No Beneficial Effects of Alcohol
"We found no beneficial effects in adults who drank a low level of alcohol compared to those who did not drink alcohol," said senior study author Marco Vinceti, M.D., Ph.D., a professor of epidemiology and public health in the Medical School of the University of Modena and Reggio Emilia University in Italy and an adjunct professor in the department of epidemiology at Boston University's School of Public Health.
"We were somewhat surprised to see that consuming an already-low level of alcohol was also linked to higher blood pressure changes over time compared to no consumption -- although far less than the blood pressure increase seen in heavy drinkers," Vinceti said.
"Our analysis was based on grams of alcohol consumed and not just on the number of drinks to avoid the bias that might arise from the different amount of alcohol contained in "standard drinks" across countries and/or types of beverages," said study co-author Tommaso Filippini, M.D., Ph.D., an associate professor of epidemiology and public health in the Medical School of the University of Modena and Reggio Emilia in Italy, and affiliate researcher at the University of California Berkeley School of Public Health.
Drinkers and Non-Drinkers Compared
Researchers reviewed the health data for all participants across the seven studies for more than five years. They compared adults who drank alcohol regularly with non-drinkers and found:
- Systolic (top number) blood pressure rose 1.25 millimeters of mercury (mm Hg) in people who consumed an average of 12 grams of alcohol per day, rising to 4.9 mm Hg in people consuming an average of 48 grams of alcohol per day. (In the U.S., 12 ounces of regular beer, 5 ounces of wine or a 1.5 ounce shot of distilled spirits contains about 14 grams of alcohol. Usual alcohol content differs in alcohol available in other countries.)
- Diastolic (bottom number) blood pressure rose 1.14 mm Hg in people consuming an average of 12 grams of alcohol per day, rising to 3.1 mm Hg in people consuming an average of 48 grams of alcohol per day. These associations were seen in males but not in females. Diastolic blood pressure measures the force against artery walls between heartbeats and is not as strong a predictor of heart disease risk in comparison to systolic.
"Alcohol is certainly not the sole driver of increases in blood pressure; however, our findings confirm it contributes in a meaningful way. Limiting alcohol intake is advised, and avoiding it is even better," Vinceti said.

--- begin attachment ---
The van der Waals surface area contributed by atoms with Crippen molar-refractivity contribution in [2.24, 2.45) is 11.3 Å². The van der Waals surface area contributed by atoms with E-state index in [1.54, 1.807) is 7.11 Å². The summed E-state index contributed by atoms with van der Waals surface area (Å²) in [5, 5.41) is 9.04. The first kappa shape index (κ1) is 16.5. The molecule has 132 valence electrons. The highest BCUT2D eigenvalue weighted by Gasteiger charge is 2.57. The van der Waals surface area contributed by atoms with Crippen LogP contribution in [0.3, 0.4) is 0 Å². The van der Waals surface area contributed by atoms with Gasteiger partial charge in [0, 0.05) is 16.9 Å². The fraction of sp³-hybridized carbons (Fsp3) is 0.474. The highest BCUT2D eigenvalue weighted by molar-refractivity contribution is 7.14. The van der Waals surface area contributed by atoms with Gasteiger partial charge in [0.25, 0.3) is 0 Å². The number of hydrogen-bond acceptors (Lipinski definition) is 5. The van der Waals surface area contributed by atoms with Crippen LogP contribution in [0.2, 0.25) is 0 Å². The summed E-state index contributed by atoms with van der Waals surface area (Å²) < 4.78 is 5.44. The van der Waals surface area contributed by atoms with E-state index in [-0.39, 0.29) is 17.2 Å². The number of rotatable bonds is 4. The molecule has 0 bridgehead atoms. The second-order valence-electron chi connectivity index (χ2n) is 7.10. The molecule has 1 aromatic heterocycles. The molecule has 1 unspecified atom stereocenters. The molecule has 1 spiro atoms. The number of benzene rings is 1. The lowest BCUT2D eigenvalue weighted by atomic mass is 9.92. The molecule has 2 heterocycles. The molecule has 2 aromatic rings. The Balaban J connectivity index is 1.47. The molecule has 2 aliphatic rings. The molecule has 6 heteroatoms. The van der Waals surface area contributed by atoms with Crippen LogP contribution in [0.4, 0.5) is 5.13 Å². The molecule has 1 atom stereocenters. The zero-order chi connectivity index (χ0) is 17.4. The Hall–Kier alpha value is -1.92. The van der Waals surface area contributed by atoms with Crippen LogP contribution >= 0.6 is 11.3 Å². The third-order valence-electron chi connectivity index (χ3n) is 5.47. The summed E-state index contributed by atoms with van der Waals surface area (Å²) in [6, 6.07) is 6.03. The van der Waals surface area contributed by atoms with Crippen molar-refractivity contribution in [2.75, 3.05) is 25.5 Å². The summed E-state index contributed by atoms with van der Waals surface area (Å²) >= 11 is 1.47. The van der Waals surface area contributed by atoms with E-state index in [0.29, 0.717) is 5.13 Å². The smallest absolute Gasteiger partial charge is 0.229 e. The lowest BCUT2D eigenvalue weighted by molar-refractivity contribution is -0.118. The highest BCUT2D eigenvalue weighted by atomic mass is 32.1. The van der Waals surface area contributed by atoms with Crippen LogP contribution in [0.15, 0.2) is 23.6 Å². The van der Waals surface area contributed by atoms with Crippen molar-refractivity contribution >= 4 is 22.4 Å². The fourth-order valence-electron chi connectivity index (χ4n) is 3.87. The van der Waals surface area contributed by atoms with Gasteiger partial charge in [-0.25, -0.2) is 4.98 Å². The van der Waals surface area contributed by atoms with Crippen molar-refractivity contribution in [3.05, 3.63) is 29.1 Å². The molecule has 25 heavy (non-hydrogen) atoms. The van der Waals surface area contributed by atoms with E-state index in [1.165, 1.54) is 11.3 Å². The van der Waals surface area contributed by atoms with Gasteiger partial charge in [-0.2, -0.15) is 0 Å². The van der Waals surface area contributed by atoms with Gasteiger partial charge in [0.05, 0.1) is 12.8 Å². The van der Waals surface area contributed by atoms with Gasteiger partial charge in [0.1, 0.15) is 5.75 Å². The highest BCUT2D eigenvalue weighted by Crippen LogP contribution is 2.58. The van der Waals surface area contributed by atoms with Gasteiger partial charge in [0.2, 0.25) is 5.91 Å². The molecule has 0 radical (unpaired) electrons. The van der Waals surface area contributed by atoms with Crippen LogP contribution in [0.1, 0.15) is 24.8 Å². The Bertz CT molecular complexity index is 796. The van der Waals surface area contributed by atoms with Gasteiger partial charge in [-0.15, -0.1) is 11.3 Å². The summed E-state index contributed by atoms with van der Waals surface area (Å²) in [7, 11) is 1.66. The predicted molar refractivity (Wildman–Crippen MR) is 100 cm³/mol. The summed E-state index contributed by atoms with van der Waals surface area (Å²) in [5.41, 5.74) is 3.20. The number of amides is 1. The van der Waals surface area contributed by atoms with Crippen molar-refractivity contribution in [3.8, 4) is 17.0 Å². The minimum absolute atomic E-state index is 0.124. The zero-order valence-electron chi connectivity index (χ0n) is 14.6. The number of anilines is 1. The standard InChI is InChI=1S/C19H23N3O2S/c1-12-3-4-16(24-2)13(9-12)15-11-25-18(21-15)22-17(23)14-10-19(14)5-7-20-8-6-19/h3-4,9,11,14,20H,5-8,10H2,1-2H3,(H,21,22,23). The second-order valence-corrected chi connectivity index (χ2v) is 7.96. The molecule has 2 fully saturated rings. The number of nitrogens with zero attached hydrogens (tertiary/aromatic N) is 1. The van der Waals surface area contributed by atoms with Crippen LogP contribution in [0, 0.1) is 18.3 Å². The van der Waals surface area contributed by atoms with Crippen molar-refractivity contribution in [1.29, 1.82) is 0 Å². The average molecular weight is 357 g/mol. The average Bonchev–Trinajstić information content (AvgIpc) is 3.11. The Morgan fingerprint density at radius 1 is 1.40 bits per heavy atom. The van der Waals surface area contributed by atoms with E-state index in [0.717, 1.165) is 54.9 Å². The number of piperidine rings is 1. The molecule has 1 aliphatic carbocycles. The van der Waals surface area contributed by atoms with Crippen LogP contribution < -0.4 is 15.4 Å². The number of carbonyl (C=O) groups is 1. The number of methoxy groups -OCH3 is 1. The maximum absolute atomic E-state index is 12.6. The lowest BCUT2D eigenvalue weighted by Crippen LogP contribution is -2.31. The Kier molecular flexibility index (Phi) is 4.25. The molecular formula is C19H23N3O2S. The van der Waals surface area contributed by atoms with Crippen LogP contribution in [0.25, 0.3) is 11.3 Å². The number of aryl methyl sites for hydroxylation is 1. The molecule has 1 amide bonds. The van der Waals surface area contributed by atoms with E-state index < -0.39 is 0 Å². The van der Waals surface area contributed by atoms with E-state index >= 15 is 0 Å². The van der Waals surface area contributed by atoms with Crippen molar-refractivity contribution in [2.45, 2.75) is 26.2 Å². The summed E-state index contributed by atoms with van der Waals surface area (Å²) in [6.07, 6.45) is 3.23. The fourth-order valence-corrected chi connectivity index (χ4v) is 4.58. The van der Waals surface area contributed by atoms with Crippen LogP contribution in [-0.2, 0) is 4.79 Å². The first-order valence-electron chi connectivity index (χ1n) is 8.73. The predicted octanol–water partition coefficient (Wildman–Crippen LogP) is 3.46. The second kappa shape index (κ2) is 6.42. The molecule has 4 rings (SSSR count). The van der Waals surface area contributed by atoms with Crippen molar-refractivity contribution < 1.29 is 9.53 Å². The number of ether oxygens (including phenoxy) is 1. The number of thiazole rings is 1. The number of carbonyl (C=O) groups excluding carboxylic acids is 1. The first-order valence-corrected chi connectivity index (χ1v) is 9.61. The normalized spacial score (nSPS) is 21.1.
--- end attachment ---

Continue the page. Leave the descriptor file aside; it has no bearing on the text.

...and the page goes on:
Although none of the participants had high blood pressure when they enrolled in the studies, their blood pressure measurements at the beginning did have an impact on the alcohol findings.
A Trend Toward High Blood Pressure
"We found participants with higher starting blood pressure readings, had a stronger link between alcohol intake and blood pressure changes over time. This suggests that people with a trend towards increased (although still not "high") blood pressure may benefit the most from low to no alcohol consumption," said study co-author Paul K. Whelton, M.D., M.Sc., the Show Chwan Chair in Global Public Health in the department of epidemiology at Tulane University's School of Public Health and Tropical Medicine in New Orleans and president of the World Hypertension League.
Whelton is also the chair of the American Heart Association"'s 2017 Hypertension Practice Guidelines and a member of the writing committee for the Association's 2021 Scientific Statement on Management of Stage 1 Hypertension in Adults.
If You Don't Drink, Don't Start
According to American Heart Association recommendations, if you don't drink already, don't start. If you do drink, talk with your doctor about the benefits and risks of consuming alcohol in moderation.
The Association also does not recommend drinking any form of alcohol to gain potential health benefits. Instead, follow the Association's lifestyle and health metrics for optimal cardiovascular health called Life's Essential 8: eat healthy food, be physically active, don't smoke, get enough sleep, maintain a healthy weight, and control cholesterol, blood sugar and blood pressure levels.
Source: Federico, SD, et al. "Alcohol Intake and Blood Pressure Levels: A Dose-Response Meta-Analysis of Nonexperimental Cohort Studies." Hypertension. 31 July 2023.